Intracerebral monitoring in comatose patients treated withhypothermia after cardiac arrest
2009 (English)In: Acta Anaesthesiologica Scandinavica, ISSN 0001-5172, E-ISSN 1399-6576, Vol. 53, no 3, 289-298 p.Article in journal (Refereed) Published
BACKGROUND: Induced mild hypothermia (32-34 degrees C) has proven to reduce ischemic brain injury and improve outcome after a cardiac arrest (CA). The aim of this investigation was to study the occurrence of increased intracranial pressure (ICP) and neurochemical metabolic changes indicating cerebral ischemia, after CA and cardiopulmonary resuscitation (CPR), when induced hypothermia was applied. METHODS: ICP, brain chemistry and brain temperature were monitored during induced hypothermia and re-warming in four adult unconscious patients with restoration of spontaneous circulation after CA and CPR. RESULTS: ICP was occasionally above 20 mmHg. Neurochemical changes indicating cerebral ischemia (increased lactate/pyruvate ratio) and excitoxicity (increased glutamate) were found after CA, and signs of ischemia were also observed during the re-warming phase. A biphasic increase in glycerol was seen, which may have been a result of both membrane degradation and overspill from the general circulation. CONCLUSIONS: Intracerebral microdialysis and ICP monitoring may be used in selected patients not requiring anticoagulants and PCI to obtain information regarding the common disturbances of intracranial dynamics after CA. The results of this study underline the importance of inducing hypothermia quickly after CA and emphasize the need for developing tools for guidance of the re-warming.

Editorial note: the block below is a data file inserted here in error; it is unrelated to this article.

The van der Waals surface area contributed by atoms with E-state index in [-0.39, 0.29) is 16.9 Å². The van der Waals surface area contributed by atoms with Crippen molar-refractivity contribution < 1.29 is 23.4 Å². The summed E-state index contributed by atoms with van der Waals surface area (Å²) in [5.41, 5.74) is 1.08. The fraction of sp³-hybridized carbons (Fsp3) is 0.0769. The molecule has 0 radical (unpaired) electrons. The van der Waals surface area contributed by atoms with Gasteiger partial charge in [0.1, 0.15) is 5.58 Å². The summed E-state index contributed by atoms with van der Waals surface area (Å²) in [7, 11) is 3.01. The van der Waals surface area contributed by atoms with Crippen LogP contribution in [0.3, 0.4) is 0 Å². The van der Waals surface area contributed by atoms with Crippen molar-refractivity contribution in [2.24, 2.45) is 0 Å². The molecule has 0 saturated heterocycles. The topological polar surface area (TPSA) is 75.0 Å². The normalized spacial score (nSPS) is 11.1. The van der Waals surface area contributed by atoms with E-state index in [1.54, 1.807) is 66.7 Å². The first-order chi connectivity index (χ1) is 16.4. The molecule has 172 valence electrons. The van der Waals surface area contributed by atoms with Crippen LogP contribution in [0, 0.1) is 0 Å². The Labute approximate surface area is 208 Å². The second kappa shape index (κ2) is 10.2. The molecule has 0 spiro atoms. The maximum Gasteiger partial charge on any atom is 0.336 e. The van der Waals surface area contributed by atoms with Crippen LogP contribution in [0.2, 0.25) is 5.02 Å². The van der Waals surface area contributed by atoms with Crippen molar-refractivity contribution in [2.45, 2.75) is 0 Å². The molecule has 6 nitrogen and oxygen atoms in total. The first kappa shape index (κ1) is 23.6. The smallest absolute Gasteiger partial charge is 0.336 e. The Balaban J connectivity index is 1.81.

Place, publisher, year, edition, pages
2009. Vol. 53, no 3, 289-298 p.
Medical and Health Sciences
IdentifiersURN: urn:nbn:se:uu:diva-98093DOI: 10.1111/j.1399-6576.2008.01885.xISI: 000263351600003PubMedID: 19243314OAI: oai:DiVA.org:uu-98093DiVA: diva2:173273